Still further modifications may be made. For example, the exemplary embodiments described herein teach the use of the command on/off signal 110 to force the controller to minimize current output during the on time of the signal (for example, by causing the controller to force the switches into a minimal overlap condition). However, the present invention need not necessarily reduce the lamp current to a minimal value, rather, the amount of acceptable lamp current for a given operation may be quantitatively determined. In this case, rather than reduce lamp current to a minimum, the controller may be controlled via the command signal to deliver an acceptable amount of current. Thus, “minimum” as used herein may not necessarily mean zero or the minimum amount of current provided by the lamp controller, but rather “minimum” is intended to be defined as a desired minimal power output current for a given operation (e.g., data read/write, etc.) and/or a given desired result (e.g., reduction of EM noise).

Those skilled in the art will readily recognize the inverter topologies described herein, i.e., full bridge/H-bride, half bridge, push-pull, etc. It is to be understood that the present invention may utilize any one of these types of inverter topologies, and that the controller 102 may further comprise circuitry to control the phase of the switches (to control lamp current), also well-understood in the art. Of course, the controllers may also be modified with dimming control circuitry (e.g., burst mode dimming (PWM dimming), operating frequency dimming, phase control dimming, analog dimming, and/or other dimming control circuitry), or more exotic variations of these inverter topologies, without departing from the scope of the present invention. It will also be readily apparent that the description of the command pulse signal 110 provided herein assumes an active high (ON) portion and low (OFF) portion, however the present invention is equally applicable to active low signals and circuits. Those skilled in this art will recognize that numerous other modifications may be made, and all such modifications are deemed within the spirit and scope of the present invention, as defined by the appended claims.

Claims (24)

What is claimed is:
1. A lamp load control system, comprising:
a lamp controller comprising an inverter comprised of a plurality of switches for generating an AC signal from a DC signal, a transformer coupled to said switches receiving said AC signal and generating a sinusoidal AC signal, a load coupled to said transformer and receiving said sinusoidal AC signal, and a feedback circuit coupled to said load generating a feedback signal indicative of power supplied to said load; and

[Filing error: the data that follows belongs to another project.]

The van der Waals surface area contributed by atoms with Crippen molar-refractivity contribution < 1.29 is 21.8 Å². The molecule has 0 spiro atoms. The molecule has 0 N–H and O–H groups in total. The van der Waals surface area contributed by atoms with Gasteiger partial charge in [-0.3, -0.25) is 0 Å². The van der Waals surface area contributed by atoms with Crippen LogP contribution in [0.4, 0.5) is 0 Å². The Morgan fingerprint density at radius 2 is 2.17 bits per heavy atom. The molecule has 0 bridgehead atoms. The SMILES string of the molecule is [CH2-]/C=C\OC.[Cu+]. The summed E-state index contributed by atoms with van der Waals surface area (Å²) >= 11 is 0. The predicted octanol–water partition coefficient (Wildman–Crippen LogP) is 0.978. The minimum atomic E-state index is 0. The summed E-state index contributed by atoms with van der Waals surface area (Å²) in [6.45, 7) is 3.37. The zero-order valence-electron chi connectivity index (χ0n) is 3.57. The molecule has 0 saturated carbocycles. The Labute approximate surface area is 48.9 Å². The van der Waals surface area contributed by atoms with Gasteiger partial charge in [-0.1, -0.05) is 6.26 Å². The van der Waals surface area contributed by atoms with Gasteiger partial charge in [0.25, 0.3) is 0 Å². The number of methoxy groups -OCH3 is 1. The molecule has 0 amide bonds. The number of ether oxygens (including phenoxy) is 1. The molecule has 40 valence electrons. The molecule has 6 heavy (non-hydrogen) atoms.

a command signal generator generating a command signal indicative of a preferred power output of said inverter; wherein said command signal is combined with said feedback signal thereby causing said controller to temporarily reduce power delivered to said transformer thereby reducing power supplied to said lamp.
2. A system as claimed in claim 1, wherein said command signal generator monitoring a read or write process and generating said command signal if a read or write process is present.
3. A system as claimed in claim 1, further comprising a summing circuit combining said feedback signal and said command signal and generating a modified feedback signal having a first state proportional to said feedback signal and a second state proportional to the combination of said feedback signal and said command signal.
4. A system as claimed in claim 1, wherein said command signal is a pulse signal having a predetermined active and inactive state, and wherein when said command signal is active, the combination of said active command signal and said feedback signal causing said controller to temporarily reduce power delivered to said transformer, and wherein when said command signal is inactive said controller controls power to said transformer based on said feedback signal.
5. A system as claimed in claim 1, wherein said reduction of power delivered to said load comprises a reduction of lamp current to a predetermined threshold so that electromagnetic interference generated by said lamp is at a predetermined minimum.
6. A lamp load control system, comprising:
a lamp controller comprising an inverter comprised of a plurality of switches for generating an AC signal from a DC signal, a transformer coupled to said switches receiving said AC signal and generating a sinusoidal AC signal, a load coupled to said transformer and receiving said sinusoidal AC signal, and a feedback circuit coupled to said load generating a feedback signal indicative of power supplied to said load; and
a command signal generator generating a command signal indicative of a preferred power output of said inverter; wherein said controller receives said feedback signal and said command signal and temporarily reduces power delivered to said transformer based on the value of said feedback signal or said command signal.
7. A system as claimed in claim 6, wherein said command signal generator monitoring a read or write process and generating said command signal if a read or write process is present.
8. A system as claimed in claim 6, wherein said command signal is a pulse signal having a predetermined active and inactive state, and wherein when said command signal is active, the combination of said active command signal and said feedback signal causing said controller to temporarily reduce power delivered to said transformer, and wherein when said command signal is inactive said controller controls power to said transformer based on said feedback signal.